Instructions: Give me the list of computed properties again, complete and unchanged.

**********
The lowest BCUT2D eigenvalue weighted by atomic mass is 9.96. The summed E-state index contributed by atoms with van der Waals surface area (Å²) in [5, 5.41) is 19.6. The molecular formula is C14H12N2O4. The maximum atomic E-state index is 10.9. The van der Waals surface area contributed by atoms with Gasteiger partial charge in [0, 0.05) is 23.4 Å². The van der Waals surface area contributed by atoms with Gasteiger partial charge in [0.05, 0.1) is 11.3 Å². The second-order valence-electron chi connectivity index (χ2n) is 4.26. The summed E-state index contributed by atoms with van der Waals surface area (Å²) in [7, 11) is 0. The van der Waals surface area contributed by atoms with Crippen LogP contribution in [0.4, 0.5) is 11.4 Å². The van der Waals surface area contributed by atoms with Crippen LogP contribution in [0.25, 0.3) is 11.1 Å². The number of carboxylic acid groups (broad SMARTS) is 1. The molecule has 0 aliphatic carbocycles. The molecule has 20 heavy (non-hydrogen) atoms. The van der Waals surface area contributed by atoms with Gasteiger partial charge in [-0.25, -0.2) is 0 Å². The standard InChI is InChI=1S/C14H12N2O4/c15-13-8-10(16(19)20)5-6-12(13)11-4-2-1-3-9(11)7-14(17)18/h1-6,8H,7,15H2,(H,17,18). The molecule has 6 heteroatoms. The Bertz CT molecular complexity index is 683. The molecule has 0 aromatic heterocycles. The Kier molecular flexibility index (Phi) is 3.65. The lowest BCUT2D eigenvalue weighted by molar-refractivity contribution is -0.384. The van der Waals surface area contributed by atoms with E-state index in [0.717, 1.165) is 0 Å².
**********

The lowest BCUT2D eigenvalue weighted by atomic mass is 9.96. The summed E-state index contributed by atoms with van der Waals surface area (Å²) in [5, 5.41) is 19.6. The molecular formula is C14H12N2O4. The maximum atomic E-state index is 10.9. The van der Waals surface area contributed by atoms with Gasteiger partial charge in [0, 0.05) is 23.4 Å². The van der Waals surface area contributed by atoms with Gasteiger partial charge in [0.05, 0.1) is 11.3 Å². The second-order valence-electron chi connectivity index (χ2n) is 4.26. The summed E-state index contributed by atoms with van der Waals surface area (Å²) in [7, 11) is 0. The van der Waals surface area contributed by atoms with Crippen LogP contribution in [0.4, 0.5) is 11.4 Å². The van der Waals surface area contributed by atoms with Crippen LogP contribution in [0.25, 0.3) is 11.1 Å². The number of carboxylic acid groups (broad SMARTS) is 1. The molecule has 0 aliphatic carbocycles. The molecule has 20 heavy (non-hydrogen) atoms. The van der Waals surface area contributed by atoms with Gasteiger partial charge in [-0.25, -0.2) is 0 Å². The standard InChI is InChI=1S/C14H12N2O4/c15-13-8-10(16(19)20)5-6-12(13)11-4-2-1-3-9(11)7-14(17)18/h1-6,8H,7,15H2,(H,17,18). The molecule has 6 heteroatoms. The Bertz CT molecular complexity index is 683. The molecule has 0 aromatic heterocycles. The Kier molecular flexibility index (Phi) is 3.65. The lowest BCUT2D eigenvalue weighted by molar-refractivity contribution is -0.384. The van der Waals surface area contributed by atoms with E-state index in [0.717, 1.165) is 0 Å².